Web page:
Clinton warns Chinese on Hong Kong liberties

 

THE US has warned China that the takeover of Hong Kong this summer should not undermine political and economic freedoms in the former British colony. Such a development would damage US-China relations and could affect arrangements for a summit meeting later this year in Washington between President Clinton and President Jiang Zemin.

The warning came following high-level meetings here by the leader of the Hong Kong Democratic Party, Mr Martin Lee, with Mr Clinton, the Vice-President, Mr Al Gore, and the US Secretary of State, Ms Madeleine Albright. She has also told Mr Lee that she will accept the joint British-China invitation to attend the handover ceremony in July.

Mr Lee's visit to Washington appears to have irritated the Chinese authorities. The Foreign Ministry spokesman, Mr Shen Guofang, said Mr Lee was "acting against the interests of the Chinese people". He said that what happened in Hong Kong was China's "internal affair" and that foreign countries should refrain from "indiscreet remarks".

But Mr Clinton made it clear following his meeting with Mr Lee that the fate of Hong Kong is not just an "internal affair". He called on the Chinese leaders to "live up to their agreement" to protect Hong Kong's economic, political and civil liberties.

Mr Clinton said: "The United States has to make it clear that Hong Kong is important to us - the people of Hong Kong are important."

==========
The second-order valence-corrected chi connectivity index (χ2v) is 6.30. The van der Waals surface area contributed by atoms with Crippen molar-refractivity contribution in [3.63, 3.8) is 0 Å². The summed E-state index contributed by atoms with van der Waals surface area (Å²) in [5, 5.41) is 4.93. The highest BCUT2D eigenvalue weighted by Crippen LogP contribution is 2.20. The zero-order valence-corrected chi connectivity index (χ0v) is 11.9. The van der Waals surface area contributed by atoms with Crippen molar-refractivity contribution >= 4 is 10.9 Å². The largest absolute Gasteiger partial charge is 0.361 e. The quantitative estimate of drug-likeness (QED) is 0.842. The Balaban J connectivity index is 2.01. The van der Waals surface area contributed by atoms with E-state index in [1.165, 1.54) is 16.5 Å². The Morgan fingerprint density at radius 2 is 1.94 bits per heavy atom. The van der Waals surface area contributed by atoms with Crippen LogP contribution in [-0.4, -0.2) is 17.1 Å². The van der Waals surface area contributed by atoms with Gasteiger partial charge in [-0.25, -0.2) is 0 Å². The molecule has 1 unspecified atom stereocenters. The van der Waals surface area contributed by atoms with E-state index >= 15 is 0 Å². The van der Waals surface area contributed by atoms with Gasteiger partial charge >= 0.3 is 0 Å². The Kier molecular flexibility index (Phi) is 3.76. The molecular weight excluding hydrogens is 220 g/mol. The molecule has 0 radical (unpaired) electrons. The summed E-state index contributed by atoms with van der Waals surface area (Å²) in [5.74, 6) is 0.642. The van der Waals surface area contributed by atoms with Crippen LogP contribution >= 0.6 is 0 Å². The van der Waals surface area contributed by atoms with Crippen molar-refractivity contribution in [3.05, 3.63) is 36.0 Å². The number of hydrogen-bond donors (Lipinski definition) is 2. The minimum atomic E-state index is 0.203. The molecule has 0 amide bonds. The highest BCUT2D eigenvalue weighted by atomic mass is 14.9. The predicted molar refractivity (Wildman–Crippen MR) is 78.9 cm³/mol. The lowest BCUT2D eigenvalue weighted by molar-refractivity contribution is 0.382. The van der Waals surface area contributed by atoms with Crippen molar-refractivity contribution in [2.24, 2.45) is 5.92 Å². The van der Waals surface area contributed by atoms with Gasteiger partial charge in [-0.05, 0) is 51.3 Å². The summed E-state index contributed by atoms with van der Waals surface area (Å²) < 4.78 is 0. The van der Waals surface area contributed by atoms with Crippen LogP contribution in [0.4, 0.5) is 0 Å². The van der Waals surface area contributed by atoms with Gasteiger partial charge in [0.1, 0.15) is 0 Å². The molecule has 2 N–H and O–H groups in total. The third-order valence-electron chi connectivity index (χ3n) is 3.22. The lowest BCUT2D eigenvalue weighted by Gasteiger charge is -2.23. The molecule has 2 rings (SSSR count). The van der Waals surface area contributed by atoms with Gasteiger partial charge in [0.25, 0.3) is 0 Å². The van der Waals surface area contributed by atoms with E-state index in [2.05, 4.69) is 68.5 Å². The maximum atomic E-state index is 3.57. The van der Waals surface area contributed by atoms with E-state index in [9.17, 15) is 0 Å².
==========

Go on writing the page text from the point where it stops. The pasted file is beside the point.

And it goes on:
Asked what the US would do if China cracks down on Hong Kong, he said that was a hypothetical question. He added: "We believe it's an important matter and we expect that they will live up to their agreement. And it's our policy, strong policy, that they should.

The White House spokesman, Mr Mike McCurry, said "there would be consequences for any erosion of the freedoms and liberties that are currently enjoyed by the people of Hong Kong." But he refused to spell out what these consequences would be.

The high-level meetings of Mr Lee with the US administration follows Republican criticism of Mr Gore's failure to visit Hong Kong during his recent visit to China. The following week, the Speaker, Mr Newt Gingrich, included Hong Kong in his visit to China and warned Beijing not to renege on its agreement with Britain on safeguarding political and economic, freedoms.

The handover of Hong Kong will take place around the time that the US Congress will be having its annual debate on whether to renew "most-favoured nation" trading status with China. Mr Lee urged Mr Clinton to make no change as Hong Kong would be "badly hurt" if mainland China were to be isolated economically.

Mr Lee's visit appears to have led to the postponement of the planned visit here of the Chinese-appointed chief executive for Hong Kong, Mr Tung Cheehwa.

. An advance party of the Chinese army takes up position in Hong Kong today against the backdrop of the raging quarrel on aspects of the territory's return to China.

It will arrive in the colony on Queen Elizabeth II's birthday to prepare the garrison for the People's Liberation Army troops which will march in on July 1st, when Britain bows out after over 150 years of rule.